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Trunk v. City of San Diego


November 6, 2007


The opinion of the court was delivered by: Honorable Larry Alan Burns United States District Judge


On September 8, 2006, Plaintiffs Steve Trunk and Philip Paulson filed their First Amended Complaint ("FAC") seeking declaratory and injunctive relief. Specifically, Plaintiffs seek a declaration that transfer of a certain parcel of land on Mt. Soledad to the federal government violates Plaintiffs' rights under the U.S. and California constitutions, and that the statute authorizing it be declared void ab initio. Plaintiffs also sought both a preliminary and permanent injunction prohibiting Defendants from displaying the cross on government property. On September 22, 2006, this case was consolidated with Jewish War Veterans of the United States of America, Inc., et al., v. Rumsfeld, Case no. 06cv1728, filed August 24, 2006 (now Jewish War Veterans of the United States of America, Inc., et al. v. Gates) ("Jewish War Veterans").

The FAC was subject to a motion to dismiss for lack of jurisdiction, filed October 10, 2006. Amicus Pacific Justice Institute filed a brief on October 13, 2006 in support of Defendants' motion to dismiss. The Court issued an order on November 7, 2006, noting the amicus brief had raised the issue of Article III standing, and directed the parties to address this issue either in their briefing on the motion to dismiss, or in a subsequent motion. The Court denied the motion to dismiss on November 29, 2006 by minute order following a hearing.

On May 31, 2007, the consolidated cases were reassigned to Judge Larry Burns. On June 4, the Court ordered Plaintiff Trunk to show cause why the certain claims in the FAC filed in Trunk v. City of San Diego should not be dismissed as non-justiciable.*fn1 In its order to show cause (the "OSC"), the Court noted that it did not intend to revisit the earlier rulings regarding standing, but that additional questions going to the issue of subject matter jurisdiction presented themselves. In particular, it was not clear to the Court Trunk had standing to pursue all the claims set forth in the FAC. The Court further directed the parties to address certain questions it appeared had not been adequately briefed.

The Court thereafter held a status conference at which all parties were represented, and at which the OSC was discussed. Thereafter, the Court issued a scheduling order for briefing on the OSC and other matters, and the parties filed their briefing in response to the OSC. Although the OSC was specifically directed to Trunk, the other parties and the amicus were directed or permitted to submit briefing, and did so.

I. Legal Standards

Standing is a jurisdictional requirement, and a party invoking federal jurisdiction - i.e., Trunk - has the burden of establishing it. Lujan v. Defenders of Wildlife, 504 U.S. 555, 561, 112 S.Ct. 2130, 2136, 119 L.Ed.2d 351 (1992). Standing is a "threshold question in every federal case." Warth v. Seldin, 422 U.S. 490, 498 (1975). Federal courts are required to examine jurisdictional issues including standing, even sua sponte if necessary. B.C. v. Plumas Unified School Dist., 192 F.3d 1260, 1264 (9th Cir. 1999). The presence of a political question is likewise a jurisdictional issue. If Trunk, the only remaining Plaintiff raising claims in the FAC, lacks standing, or if claims in the FAC present a political question, they must be dismissed as non-justiciable. No GWEN Alliance of Lane County, Inc. v. Aldridge, 855 F.2d 1380, 1382 (9th Cir. 1988) (citation omitted). If both questions are presented, the Court should address the issue of standing first. Id.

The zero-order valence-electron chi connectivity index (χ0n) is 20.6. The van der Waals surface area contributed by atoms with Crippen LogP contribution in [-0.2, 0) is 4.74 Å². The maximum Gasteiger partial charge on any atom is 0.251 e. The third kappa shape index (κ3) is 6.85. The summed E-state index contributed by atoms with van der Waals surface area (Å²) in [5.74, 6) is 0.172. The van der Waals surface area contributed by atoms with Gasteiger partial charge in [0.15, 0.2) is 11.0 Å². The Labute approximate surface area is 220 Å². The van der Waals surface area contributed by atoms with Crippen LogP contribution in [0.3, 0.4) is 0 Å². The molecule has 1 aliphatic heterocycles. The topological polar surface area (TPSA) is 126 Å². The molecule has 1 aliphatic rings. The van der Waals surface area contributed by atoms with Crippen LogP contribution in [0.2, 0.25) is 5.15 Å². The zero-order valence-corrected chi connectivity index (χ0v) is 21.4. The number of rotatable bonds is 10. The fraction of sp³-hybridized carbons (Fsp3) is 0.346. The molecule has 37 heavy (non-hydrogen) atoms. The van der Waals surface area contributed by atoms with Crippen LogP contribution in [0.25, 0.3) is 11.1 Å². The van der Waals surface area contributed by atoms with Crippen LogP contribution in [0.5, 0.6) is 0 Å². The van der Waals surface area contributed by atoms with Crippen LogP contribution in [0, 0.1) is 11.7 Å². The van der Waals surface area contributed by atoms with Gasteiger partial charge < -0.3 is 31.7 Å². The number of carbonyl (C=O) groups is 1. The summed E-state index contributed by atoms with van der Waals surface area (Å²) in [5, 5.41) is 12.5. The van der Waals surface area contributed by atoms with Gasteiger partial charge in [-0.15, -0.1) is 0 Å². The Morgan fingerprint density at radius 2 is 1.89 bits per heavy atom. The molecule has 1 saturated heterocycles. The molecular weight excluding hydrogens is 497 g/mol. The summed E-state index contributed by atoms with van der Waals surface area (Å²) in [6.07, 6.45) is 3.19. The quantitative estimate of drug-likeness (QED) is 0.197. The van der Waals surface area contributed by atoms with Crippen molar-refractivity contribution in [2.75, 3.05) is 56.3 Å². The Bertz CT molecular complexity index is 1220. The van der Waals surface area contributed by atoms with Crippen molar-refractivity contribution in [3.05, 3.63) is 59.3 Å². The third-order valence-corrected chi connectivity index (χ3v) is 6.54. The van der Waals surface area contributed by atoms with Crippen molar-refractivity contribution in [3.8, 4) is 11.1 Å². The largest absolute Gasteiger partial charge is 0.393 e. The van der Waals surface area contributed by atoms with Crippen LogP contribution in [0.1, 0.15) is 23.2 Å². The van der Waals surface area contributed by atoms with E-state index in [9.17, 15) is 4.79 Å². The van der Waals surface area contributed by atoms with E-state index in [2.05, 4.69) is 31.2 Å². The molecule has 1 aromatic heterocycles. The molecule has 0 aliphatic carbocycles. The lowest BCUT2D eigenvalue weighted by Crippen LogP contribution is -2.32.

Even though Trunk cites California law, he must show he has standing sufficient to satisfy federal standards, regardless of whether he had standing under California law in preceding actions. Lee v. American Nat'l Ins. Co., 260 F.3d 997, 999--1000, 1001--02 (9th Cir. 2001). Accord Wheeler v. Travelers Ins. Co., 22 F.3d 534, 537 (3d Cir. 1994) (citing Phillips Petroleum Co. v. Shutts, 472 U.S. 797, 804, 105 S.Ct. 2965, 2970, 86 L.Ed.2d 628 (1985)) (holding that standing to bring an action in federal court is determined under federal, not state law). To show he has Article III standing, Trunk must establish three things:

First [he] must have suffered an injury in fact - an invasion of a legally protected interest which is (a) concrete and particularized, and (b) actual or imminent, not conjectural or hypothetical. Second, there must be a causal connection between the injury and the conduct complained of . . . . Third, it must be likely, as opposed to merely speculative, that the injury will be redressed by a favorable decision.

Lujan, 504 U.S. at 560--61 (citations and quotation marks omitted). Each element must be supported in the same way as any other matter on which the Plaintiff bears the burden of proof. Id. at 561 (citations omitted). Here, Trunk must adequately allege injury such as would give him standing. Id. (citation omitted).

Even though other parties briefed this issue, the burden is ultimately on Trunk to demonstrate he has standing. The Court thus looks first to Trunk's response to the OSC, to see whether he has established this Court's jurisdiction to consider his claims.

II. Discussion